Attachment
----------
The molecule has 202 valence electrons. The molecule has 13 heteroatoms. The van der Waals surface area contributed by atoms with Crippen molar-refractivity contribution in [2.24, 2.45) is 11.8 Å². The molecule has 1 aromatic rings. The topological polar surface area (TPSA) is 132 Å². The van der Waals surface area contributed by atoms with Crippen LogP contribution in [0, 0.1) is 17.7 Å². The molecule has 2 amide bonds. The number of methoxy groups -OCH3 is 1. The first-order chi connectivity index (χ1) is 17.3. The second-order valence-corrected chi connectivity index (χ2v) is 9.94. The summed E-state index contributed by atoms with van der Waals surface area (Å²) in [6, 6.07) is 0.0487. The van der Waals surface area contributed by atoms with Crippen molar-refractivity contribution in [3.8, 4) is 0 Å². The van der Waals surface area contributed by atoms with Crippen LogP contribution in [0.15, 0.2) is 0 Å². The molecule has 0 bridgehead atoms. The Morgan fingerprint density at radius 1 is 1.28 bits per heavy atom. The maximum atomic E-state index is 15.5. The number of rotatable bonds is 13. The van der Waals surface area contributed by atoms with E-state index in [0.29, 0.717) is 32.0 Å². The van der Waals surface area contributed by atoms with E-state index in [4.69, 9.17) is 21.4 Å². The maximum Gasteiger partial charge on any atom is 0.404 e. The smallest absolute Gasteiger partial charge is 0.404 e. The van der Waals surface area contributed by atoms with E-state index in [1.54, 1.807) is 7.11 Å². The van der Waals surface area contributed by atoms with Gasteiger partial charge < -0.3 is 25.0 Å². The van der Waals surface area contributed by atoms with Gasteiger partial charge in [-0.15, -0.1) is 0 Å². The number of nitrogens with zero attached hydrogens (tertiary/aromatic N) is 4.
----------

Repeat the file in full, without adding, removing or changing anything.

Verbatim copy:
The molecule has 202 valence electrons. The molecule has 13 heteroatoms. The van der Waals surface area contributed by atoms with Crippen molar-refractivity contribution in [2.24, 2.45) is 11.8 Å². The molecule has 1 aromatic rings. The topological polar surface area (TPSA) is 132 Å². The van der Waals surface area contributed by atoms with Crippen LogP contribution in [0, 0.1) is 17.7 Å². The molecule has 2 amide bonds. The number of methoxy groups -OCH3 is 1. The first-order chi connectivity index (χ1) is 17.3. The second-order valence-corrected chi connectivity index (χ2v) is 9.94. The summed E-state index contributed by atoms with van der Waals surface area (Å²) in [6, 6.07) is 0.0487. The van der Waals surface area contributed by atoms with Crippen molar-refractivity contribution in [3.8, 4) is 0 Å². The van der Waals surface area contributed by atoms with Crippen LogP contribution in [0.15, 0.2) is 0 Å². The molecule has 0 bridgehead atoms. The Morgan fingerprint density at radius 1 is 1.28 bits per heavy atom. The maximum atomic E-state index is 15.5. The number of rotatable bonds is 13. The van der Waals surface area contributed by atoms with E-state index in [0.29, 0.717) is 32.0 Å². The van der Waals surface area contributed by atoms with E-state index in [4.69, 9.17) is 21.4 Å². The maximum Gasteiger partial charge on any atom is 0.404 e. The smallest absolute Gasteiger partial charge is 0.404 e. The van der Waals surface area contributed by atoms with E-state index in [1.54, 1.807) is 7.11 Å². The van der Waals surface area contributed by atoms with Gasteiger partial charge < -0.3 is 25.0 Å². The van der Waals surface area contributed by atoms with Gasteiger partial charge in [-0.15, -0.1) is 0 Å². The number of nitrogens with zero attached hydrogens (tertiary/aromatic N) is 4.